Crown - Trench's New Testament Synonyms
CrownStephanos (G4735) Crown
We must not confuse these two words, which are both translated "crown." In classical literature Stephanos does not denote the kingly or imperial crown. Instead, it refers to the crown that symbolized victory in the games, civic worth, military valor, nuptial joy, and festal gladness. A Stephanos was woven of oak, ivy, parsley, myrtle, olive, or gold leaves, which imitated these plants, and of flowers such as violets or roses. A stephanos was a "wreath" or "garland" but never the emblem or sign of royalty.
A diadema was a "token of kingdom," a white linen band or fillet that encircled the brow. The phrase peritithenai diadema ("to put on a crown") commonly indicated the assumption of royal dignity. In Latin only the "diadema" is the "mark of kings." Selden's comments on the distinction between "crowns" and "diadems" also agree with this.
However those names have been from ancient time confounded, yet the diadem strictly was a very different thing from what a crown now is or was; and it was no other than only a fillet of silk, linen, or some such thing. Nor appears it that any other kind of crown was used for a royal ensign, except only in some kingdoms of Asia, but this kind of fillet, until the beginning of Christianity in the Roman Empire.
Another passage in Plutarch confirms this distinction. The kingly crown offered by Antonius to Caesar is described as "a crown [diadema] woven with a wreath [stephano] of laurel." Here Stephanos refers to the garland or laureate wreath that is woven into the diadem proper. Indeed, according to Cicero, Caesar was already coronatus (that is, wreathed, which is equivalent to estephanomenos) as a consul when the offer was made. This distinction helps to explain Suetonius's version of the same incident. Someone placed "a laurel wreath [coronam] bound with white bands" on Caesar's statue. The tribunes did not command the removal of the corona (wreath) but of the fascia, or diadem, which alone suggested Caesar's traitorous claim to kingship.
The accuracy of the distinction made in the Septuagint and Apocrypha between diadema and Stephanos may be seen by comparing the passages in 1 Maccabees where diadema is employed and those where Stephanos appears. Compare these with Isaiah 62:3, where Israel shall be "a crown [Stephanos] of glory" and "a royal diadem [diadema]."
In the New Testament, Paul always used Stephanos to refer to the conqueror's, not the king's, crown. Although 1 Peter 5:4 does not necessarily allude directly to the Greek games, it still contrasts the wreaths of heaven that never fade with the garlands of earth that quickly lose their beauty and freshness. It is unlikely that other New Testament passages that use Stephanos refer to the Greek games, for there was a long-standing Jewish antipathy to them as idolatrous and profane. To have used imagery that referred to the prizes awarded at these games would have repelled, not attracted, the Jewish members of the church. In those passages the Stephanos, or the "crown [Stephanos] of life," is not the emblem of royalty but of highest joy and gladness and of glory and immortality. On the three occasions where John referred to kingly crowns, he employed diademaRevelation 19:12 depicts Christ, the King of kings and Lord of lords, with the words "on his head were many crowns." This phrase would be difficult to understand if the crowns were similar to those worn by present monarchs, but the meaning is immediately apparent if they are "diadems," the narrow fillets that encircle the brow. The "many diadems" will be the tokens of Christ's many kingdomsearth, heaven, and hell (Phil. 2:10). Satan, the usurper of these kingdoms and of their honors, has his own seven diadems (13:1), but Christ will rightfully assume his lordship. This may be illustrated by the earthly example of Ptolemy, king of Egypt. When he entered Antioch in triumph, he set two "crowns," or rather "diadems" (diademata), on his head, the "diadem" of Asia and the "diadem" of Egypt (1 Macc. 11:13). In Diodorus Siculus (1.47) we read of a queen "having three kingdoms on her head." The context plainly shows that these are three diadems, the symbols of a triple royalty.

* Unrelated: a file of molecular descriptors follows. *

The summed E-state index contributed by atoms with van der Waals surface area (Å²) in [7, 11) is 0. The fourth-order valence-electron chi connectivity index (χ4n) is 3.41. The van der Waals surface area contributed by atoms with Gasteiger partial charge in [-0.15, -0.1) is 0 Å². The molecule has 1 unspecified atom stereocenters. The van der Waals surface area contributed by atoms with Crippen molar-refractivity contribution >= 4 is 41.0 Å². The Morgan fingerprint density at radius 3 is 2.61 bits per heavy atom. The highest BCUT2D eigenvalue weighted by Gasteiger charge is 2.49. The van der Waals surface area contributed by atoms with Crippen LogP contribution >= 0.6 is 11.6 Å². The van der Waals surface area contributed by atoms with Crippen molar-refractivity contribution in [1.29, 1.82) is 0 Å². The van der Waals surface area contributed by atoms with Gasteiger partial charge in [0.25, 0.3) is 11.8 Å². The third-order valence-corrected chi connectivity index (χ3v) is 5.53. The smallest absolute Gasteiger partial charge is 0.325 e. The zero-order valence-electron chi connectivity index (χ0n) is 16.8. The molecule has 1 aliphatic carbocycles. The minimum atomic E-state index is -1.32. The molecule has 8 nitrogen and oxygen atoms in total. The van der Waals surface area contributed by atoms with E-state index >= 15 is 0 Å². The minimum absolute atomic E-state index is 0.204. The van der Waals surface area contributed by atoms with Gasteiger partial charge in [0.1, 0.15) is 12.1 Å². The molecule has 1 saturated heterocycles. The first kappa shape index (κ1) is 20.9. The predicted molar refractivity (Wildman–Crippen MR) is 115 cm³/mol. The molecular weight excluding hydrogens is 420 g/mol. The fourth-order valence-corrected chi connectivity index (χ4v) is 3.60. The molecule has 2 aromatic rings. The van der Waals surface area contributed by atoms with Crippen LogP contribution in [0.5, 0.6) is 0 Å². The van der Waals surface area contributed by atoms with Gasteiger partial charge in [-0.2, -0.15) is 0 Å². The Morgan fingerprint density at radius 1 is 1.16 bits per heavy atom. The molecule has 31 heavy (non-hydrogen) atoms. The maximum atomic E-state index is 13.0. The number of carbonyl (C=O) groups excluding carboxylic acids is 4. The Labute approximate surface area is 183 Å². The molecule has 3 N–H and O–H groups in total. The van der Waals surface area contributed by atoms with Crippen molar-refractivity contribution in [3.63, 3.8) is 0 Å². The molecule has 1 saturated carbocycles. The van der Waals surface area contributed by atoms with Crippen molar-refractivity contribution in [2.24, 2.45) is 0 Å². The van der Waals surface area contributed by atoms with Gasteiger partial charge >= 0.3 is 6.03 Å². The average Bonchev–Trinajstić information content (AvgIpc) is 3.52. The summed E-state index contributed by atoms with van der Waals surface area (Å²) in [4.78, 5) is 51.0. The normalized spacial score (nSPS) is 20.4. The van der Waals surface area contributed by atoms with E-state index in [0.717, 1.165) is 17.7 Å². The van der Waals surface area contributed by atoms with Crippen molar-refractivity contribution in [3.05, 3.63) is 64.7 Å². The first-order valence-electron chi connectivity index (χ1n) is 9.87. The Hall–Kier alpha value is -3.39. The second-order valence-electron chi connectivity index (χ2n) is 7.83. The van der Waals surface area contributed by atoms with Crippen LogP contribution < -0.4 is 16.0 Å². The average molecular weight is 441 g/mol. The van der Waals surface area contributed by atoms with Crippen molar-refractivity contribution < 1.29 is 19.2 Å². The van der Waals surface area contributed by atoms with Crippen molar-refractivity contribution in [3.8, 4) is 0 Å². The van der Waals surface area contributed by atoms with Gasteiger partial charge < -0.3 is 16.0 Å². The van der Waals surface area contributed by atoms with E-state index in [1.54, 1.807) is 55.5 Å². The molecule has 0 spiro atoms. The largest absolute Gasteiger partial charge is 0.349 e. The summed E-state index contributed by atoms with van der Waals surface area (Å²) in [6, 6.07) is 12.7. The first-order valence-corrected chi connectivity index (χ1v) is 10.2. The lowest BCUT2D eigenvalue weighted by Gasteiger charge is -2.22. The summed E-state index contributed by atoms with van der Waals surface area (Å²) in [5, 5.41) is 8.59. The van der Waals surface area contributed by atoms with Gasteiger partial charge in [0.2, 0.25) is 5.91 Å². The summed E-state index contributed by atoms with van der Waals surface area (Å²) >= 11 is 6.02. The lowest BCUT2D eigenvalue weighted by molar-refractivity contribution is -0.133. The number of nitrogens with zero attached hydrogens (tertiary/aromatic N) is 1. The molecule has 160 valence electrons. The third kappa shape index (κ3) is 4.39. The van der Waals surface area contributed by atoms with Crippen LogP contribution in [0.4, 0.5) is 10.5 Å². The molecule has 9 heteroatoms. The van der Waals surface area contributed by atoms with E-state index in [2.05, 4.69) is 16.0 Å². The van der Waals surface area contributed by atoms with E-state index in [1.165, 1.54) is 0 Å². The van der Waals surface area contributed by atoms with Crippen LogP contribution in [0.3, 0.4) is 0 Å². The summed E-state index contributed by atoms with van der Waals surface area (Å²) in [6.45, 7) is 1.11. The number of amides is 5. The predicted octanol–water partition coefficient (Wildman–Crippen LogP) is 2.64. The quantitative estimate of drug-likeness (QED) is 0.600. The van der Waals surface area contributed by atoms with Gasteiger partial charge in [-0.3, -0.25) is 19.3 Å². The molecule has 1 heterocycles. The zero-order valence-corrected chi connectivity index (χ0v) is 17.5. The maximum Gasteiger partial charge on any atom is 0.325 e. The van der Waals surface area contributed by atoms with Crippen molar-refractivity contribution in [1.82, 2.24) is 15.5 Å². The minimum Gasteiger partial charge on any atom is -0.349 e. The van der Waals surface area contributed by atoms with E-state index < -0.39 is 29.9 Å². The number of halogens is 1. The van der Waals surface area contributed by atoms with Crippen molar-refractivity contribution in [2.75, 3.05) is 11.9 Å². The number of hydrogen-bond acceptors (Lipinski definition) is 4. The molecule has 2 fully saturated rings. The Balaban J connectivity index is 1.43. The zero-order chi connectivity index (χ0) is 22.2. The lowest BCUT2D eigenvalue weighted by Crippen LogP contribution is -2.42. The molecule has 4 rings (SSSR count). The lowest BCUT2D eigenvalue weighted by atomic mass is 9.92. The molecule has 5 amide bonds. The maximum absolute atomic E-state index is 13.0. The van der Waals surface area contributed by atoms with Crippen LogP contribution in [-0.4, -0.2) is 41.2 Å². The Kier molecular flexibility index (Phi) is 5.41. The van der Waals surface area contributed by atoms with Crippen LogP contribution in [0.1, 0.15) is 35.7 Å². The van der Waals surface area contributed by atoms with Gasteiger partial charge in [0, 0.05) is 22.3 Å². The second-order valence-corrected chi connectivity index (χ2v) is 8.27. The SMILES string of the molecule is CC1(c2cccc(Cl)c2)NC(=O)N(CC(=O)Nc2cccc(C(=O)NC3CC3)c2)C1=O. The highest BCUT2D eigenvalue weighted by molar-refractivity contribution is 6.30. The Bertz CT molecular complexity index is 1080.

The only occasion where Stephanos may refer to a kingly crown is Matthew 27:29 (cf. Mark 15:17; John 19:2). The soldiers mocked Jesus' royalty by placing a crown of thorns (stephanos akanthinos) on his head. The nature of the woven materials, perhaps the Juncus marinus (rush from the sea) or the Lycium spinosum (a prickly thorn bush) would make the word diadema inappropriate, though this word was fit for the purpose the soldiers had in mind.